Science at the Creation Museum

Thanks to the ever-watchful Sensuous Curmudgeon, we came across a recent article in Scientific American in which an evolution-believing science teacher journeyed to Answers in Genesis’ Creation Museum outside of Kentucky.

Image Source: Answers in Genesis Creation Museum

Image Source: Answers in Genesis Creation Museum

For folks like me and the author Jacob Tanenbaum, the scientific claims of the museum are impossible to accept.  A science teacher, Tanenbaum recoiled at the misleading scientific claims made by the museum.  “What disturbed me most,” Tanenbaum reported,

“was the theme . . . that the differences between biblical literalists and mainstream scientists are minor. They are not minor; they are poles apart. This is not to say that science and religion are incompatible; many scientists believe in some kind of higher power, and many religious people accept the idea of evolution. Still, a literal interpretation of Genesis cannot be reconciled with modern science.”

Fair enough.  During my trip to the Creation Museum, though, what struck me most powerfully was simply how plausible it all seemed.  For those who did not set out to debunk the information, the museum seemed just as authoritative as Chicago’s Field Museum or any other natural-history museum.

But what Tanenbaum wrote makes sense: the Creation Museum presents a misleading picture of the differences between creation science and mainstream science.

My beef with Tanenbaum is with his own misleading conclusion.  The problem with such creation science education, Tanenbaum argues, is “that 40 percent of the American electorate seems to have forgotten what science is. Considering that our nation put a man on the moon and invented the airplane and the Internet, this development is extraordinary.”

Tanenbaum may be a gifted teacher of mainstream science, but this conclusion suggests that he is not deeply versed in the culture of creation science that he condemns.  For those of us who want to understand creationism, we need to get beyond this naive assumption that creationists don’t know what science is, or that they are somehow hypocritical in their use of technology.

As I argued in a recent commentary in the Chronicle of Higher Education, simple ignorance does not explain American creationism.  Many creationists have studied mainstream science.  In many cases, such as that of leading creation science author Henry Morris, they have earned advanced technical degrees.  And, beyond such stand-out leaders such as Morris, many rank-and-file creationists have extensive science educations.  As political scientists Michael Berkman and Eric Plutzer discovered in their National-Science-Foundation-funded study of high-school biology teachers, of those teachers who espoused a belief in young-earth creationism (i.e., the Creation-Museum type of creationism), fully 55% had earned college degrees in science.   Furthermore, Berkman and Plutzer’s review of other such surveys led them to the following conclusion: “the overall evidence suggests that the high support for creationism in the classroom cannot be attributed primarily, or even substantially, to overall scientific illiteracy in the United States” (pg. 52).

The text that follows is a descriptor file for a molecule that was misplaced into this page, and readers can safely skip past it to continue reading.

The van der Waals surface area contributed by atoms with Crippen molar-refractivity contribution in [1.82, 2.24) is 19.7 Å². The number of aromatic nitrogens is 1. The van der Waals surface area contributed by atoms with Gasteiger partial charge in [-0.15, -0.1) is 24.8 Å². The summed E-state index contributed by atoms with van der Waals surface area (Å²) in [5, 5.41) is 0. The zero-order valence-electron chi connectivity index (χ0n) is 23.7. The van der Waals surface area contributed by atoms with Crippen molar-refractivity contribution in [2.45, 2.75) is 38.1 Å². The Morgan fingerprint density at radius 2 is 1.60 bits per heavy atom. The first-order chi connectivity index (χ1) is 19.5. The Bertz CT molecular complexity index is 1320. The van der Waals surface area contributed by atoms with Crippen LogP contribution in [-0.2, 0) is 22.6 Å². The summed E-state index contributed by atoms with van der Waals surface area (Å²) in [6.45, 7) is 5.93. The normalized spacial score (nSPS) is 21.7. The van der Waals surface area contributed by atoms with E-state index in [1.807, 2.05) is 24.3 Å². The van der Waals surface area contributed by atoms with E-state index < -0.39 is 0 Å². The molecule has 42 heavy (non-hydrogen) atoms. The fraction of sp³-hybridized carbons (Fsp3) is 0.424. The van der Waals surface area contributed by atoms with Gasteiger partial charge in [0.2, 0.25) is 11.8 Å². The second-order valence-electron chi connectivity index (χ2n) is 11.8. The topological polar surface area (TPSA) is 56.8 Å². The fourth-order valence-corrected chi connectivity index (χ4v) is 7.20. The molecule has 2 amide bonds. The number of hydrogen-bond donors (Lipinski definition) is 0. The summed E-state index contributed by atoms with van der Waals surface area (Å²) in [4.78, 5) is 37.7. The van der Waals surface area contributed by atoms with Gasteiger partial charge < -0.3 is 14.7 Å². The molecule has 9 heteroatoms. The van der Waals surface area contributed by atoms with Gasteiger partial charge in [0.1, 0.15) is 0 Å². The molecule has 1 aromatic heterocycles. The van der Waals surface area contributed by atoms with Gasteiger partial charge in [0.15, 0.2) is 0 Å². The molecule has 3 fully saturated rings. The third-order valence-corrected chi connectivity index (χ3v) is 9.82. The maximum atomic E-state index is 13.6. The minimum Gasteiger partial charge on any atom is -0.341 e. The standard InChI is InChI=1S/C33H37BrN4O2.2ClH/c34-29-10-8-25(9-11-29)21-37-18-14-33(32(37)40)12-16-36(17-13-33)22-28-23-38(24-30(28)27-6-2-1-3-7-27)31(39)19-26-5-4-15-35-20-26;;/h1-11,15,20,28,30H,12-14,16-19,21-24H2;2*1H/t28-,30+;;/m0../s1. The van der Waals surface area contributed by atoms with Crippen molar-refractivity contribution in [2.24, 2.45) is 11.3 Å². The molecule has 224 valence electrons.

Also, as creationists often remind themselves and their evolutionist foes, belief in evolution is not necessary for sophisticated engineering.  Dobzhansky’s claim that nothing in biology makes sense except in the light of evolution may be true, but that would not stop creationists from traveling to the moon, perfecting airplanes, or inventing the internet.

In the end, I think it makes a big difference whether Americans with creationist beliefs have “forgotten what science is” or if they have a distinctly different definition of science.  Building an anti-creationist argument on the foundation that creationism disables technical education, as does Tanenbaum and other prominent pro-science voices such as Bill Nye, is both a false claim and poor strategy.

Please don’t misunderstand me: this is not a brief for creationism.  However, if those of us, like me, Bill Nye, and Jacob Tanenbaum–who stand outside the borders of creationism looking in–if we really want to understand creationism, we must abandon our own naive assumptions about the meanings of that creationist belief.

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What Do I Tell Creationist Students About Evolution?

John Horgan asks a key question today in a Scientific American blog post: What should teachers say to religious students who doubt evolution?